In May I was contacted by the new Oswego County ramp coordinator at ARISE to see if I would build wheelchair ramps again. Apparently my name had gotten lost for a while during the transition. I built a ramp in Richland at the beginning of June and one in Redfield in mid-August.
I painted the floors in the downstairs of the house and put the polyurethane clear finish on the new wood in the kitchen. I still need to put in baseboards in the kitchen, but then it will finally be done. I put new handrails on the front porch steps and the outside stairs to the second floor during the summer.
In July I replaced the wooden parts of the footbridge over the stream on the way to the pond with the help of Nate, who spent a week with us and wrote an article elsewhere in the newsletter. The metal camper frame underneath was still in good condition, and I found a simpler and stronger way to put together the wood deck over it. I used ash and I think it should last for a few more years now.
I had to make a new wooden frame for the pigpen this year, as they tend to rot and become weak after a few seasons in use. This year’s pig has been doing very well so far, and is scheduled to be taken to be processed in early October.
Agriculture by Joanna
Earlier this year we had a visitor who said that in his ideal world there would be no work. I said in mine there’d still be work, but there wouldn’t be blight, potato bugs and hailstorms to wreck the fruit of the work. When I wrote my agriculture update in June I was feeling frustrated with erratic weather and difficult births. Since then I’ve had almost the sort of farming year I’d like in a perfect world.
The rain has persisted and the garden’s growing apace. (We’re lucky in having a level untilled garden with thick plant cover on high ground, so erosion and waterlogging haven’t been problems.) We froze peas and had plenty to give away; they kept bearing into late July. We just finished canning green beans; Maria has picked some to share with friends from church. The garlic harvest was good. We’ve begun harvesting early potatoes, though the main crop won’t come in until late September. We’re canning and drying tomatoes now. The pepper plants are thriving and we’v begun to freeze some. We’ve had a good supply of lettuce and other greens all through the summer, thanks to the moist and fairly cool weather. Cukes and squash are hanging in there despite some difficulty with squash vine borers and powdery mildew. We’ve been sending greens, beans, squash, cukes, garlic, herbs and cherry tomatoes to the soup kitchen along with goat cheese. Our fall snow peas are blossoming. Sarah VanNorstrand gave us some purchased sweet potato slips to go with our homegrown ones, and we planted them out in the old silo foundation, in compost harvested from the chicken yard. Their bed is now a mound of sprawling vines; the rabbits are enjoying the vine trimmings, and I trust that all that vegetative vigor is collecting solar energy to put into tubers.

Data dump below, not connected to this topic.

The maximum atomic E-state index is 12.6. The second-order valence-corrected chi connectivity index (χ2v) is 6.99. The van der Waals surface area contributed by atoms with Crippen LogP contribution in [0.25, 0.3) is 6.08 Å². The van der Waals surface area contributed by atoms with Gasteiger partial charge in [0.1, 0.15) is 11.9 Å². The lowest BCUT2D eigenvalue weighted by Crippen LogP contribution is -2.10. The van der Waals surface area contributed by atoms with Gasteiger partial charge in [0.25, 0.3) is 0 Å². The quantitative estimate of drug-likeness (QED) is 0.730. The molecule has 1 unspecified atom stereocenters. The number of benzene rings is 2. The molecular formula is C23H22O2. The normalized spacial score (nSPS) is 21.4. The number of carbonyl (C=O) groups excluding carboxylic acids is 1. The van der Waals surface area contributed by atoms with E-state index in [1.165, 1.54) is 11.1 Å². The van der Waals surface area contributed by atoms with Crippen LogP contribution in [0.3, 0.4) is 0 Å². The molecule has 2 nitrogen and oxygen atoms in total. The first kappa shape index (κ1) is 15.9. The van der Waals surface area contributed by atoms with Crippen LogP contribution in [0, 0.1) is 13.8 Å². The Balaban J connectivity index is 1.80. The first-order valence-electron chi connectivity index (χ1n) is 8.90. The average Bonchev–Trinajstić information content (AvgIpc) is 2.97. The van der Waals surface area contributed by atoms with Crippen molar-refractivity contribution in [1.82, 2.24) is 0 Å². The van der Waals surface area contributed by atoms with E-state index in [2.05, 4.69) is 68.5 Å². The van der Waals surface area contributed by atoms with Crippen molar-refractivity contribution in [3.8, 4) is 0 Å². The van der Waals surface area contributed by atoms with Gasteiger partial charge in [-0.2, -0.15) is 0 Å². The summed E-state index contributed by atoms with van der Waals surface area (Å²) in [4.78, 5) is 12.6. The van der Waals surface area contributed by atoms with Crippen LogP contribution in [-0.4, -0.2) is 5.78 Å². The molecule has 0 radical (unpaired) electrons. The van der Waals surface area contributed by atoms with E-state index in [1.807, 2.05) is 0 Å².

We’ve kept getting healthy litters of rabbits from one old and one new doe, and we’ve saved some youngsters to breed next year. The wet weather has made it easy for me to find fresh plants to cut for them. The goats are also doing well; Dora seems to have fully recovered from her difficult kidding, her kid throve and was sold on to another farm, and both our does are enjoying the richness of the pasture.
I don’t have to plant or weed or water the wild berries, but I do enjoy them. The raspberries were sparse this year because of fungus, but the blackberries are large, sweet and prolific; I’ve picked and frozen quite a few from the edges of the hayfields, and we have Amish neighbors coming to pick the patch in the woods.
Last year we had excellent help for twelve solid weeks from the two Japanese students who came here through WWOOF. This year we haven’t had WWOOFers and I’ve had to scramble a bit to keep up with the work, helped by Zach. But we’ve had some delightful visitors who have helped me to remember that satisfying work is also a blessing. Nate and Tom Roemer(see articles on pages 4-5 and page 1) each spent a week with us and helped me weed and harvest and weed and plant and weed. Tom McNamara (see article on page 2) stopped for a shorter visit and helped us can and garden. I’m grateful for their help, for intense conversations across garden beds, and for seeing the work through their eyes, with renewed gratitude.
In this time when violence and threats of violence are increasing, when it seems harder and harder for people to agree on what’s real, I’m glad to have work that grounds me in the reality of the created world and gives me something constructive to do. It also gives me time to pray for the work I don’t know how to do, the people I don’t know how to reach and the wounds I don’t know how to heal. I hope all of you are finding practices to hold onto in hard times, and finding occasions for gratitude and grace.